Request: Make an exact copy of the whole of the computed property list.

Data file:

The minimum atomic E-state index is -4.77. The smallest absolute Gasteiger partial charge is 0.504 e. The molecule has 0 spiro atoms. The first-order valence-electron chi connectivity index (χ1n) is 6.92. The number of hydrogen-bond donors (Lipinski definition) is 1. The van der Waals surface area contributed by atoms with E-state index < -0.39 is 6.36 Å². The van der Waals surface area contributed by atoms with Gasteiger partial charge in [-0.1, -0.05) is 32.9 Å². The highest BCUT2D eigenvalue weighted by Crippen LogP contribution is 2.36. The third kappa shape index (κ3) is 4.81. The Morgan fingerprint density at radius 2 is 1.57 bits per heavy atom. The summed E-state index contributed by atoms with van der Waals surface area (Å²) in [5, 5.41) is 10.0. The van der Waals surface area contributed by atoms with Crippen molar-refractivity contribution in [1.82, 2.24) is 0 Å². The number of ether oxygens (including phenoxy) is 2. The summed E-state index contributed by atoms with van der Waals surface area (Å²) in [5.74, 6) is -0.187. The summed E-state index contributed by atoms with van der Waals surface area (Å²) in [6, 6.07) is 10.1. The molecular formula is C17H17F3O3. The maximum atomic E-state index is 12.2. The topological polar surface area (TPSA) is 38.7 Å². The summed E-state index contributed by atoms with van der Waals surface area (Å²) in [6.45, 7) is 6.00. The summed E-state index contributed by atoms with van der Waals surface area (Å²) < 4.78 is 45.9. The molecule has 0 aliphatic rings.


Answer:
The minimum atomic E-state index is -4.77. The smallest absolute Gasteiger partial charge is 0.504 e. The molecule has 0 spiro atoms. The first-order valence-electron chi connectivity index (χ1n) is 6.92. The number of hydrogen-bond donors (Lipinski definition) is 1. The van der Waals surface area contributed by atoms with E-state index < -0.39 is 6.36 Å². The van der Waals surface area contributed by atoms with Gasteiger partial charge in [-0.1, -0.05) is 32.9 Å². The highest BCUT2D eigenvalue weighted by Crippen LogP contribution is 2.36. The third kappa shape index (κ3) is 4.81. The Morgan fingerprint density at radius 2 is 1.57 bits per heavy atom. The summed E-state index contributed by atoms with van der Waals surface area (Å²) in [5, 5.41) is 10.0. The van der Waals surface area contributed by atoms with Crippen molar-refractivity contribution in [1.82, 2.24) is 0 Å². The number of ether oxygens (including phenoxy) is 2. The summed E-state index contributed by atoms with van der Waals surface area (Å²) in [5.74, 6) is -0.187. The summed E-state index contributed by atoms with van der Waals surface area (Å²) in [6, 6.07) is 10.1. The molecular formula is C17H17F3O3. The maximum atomic E-state index is 12.2. The topological polar surface area (TPSA) is 38.7 Å². The summed E-state index contributed by atoms with van der Waals surface area (Å²) in [6.45, 7) is 6.00. The summed E-state index contributed by atoms with van der Waals surface area (Å²) < 4.78 is 45.9. The molecule has 0 aliphatic rings.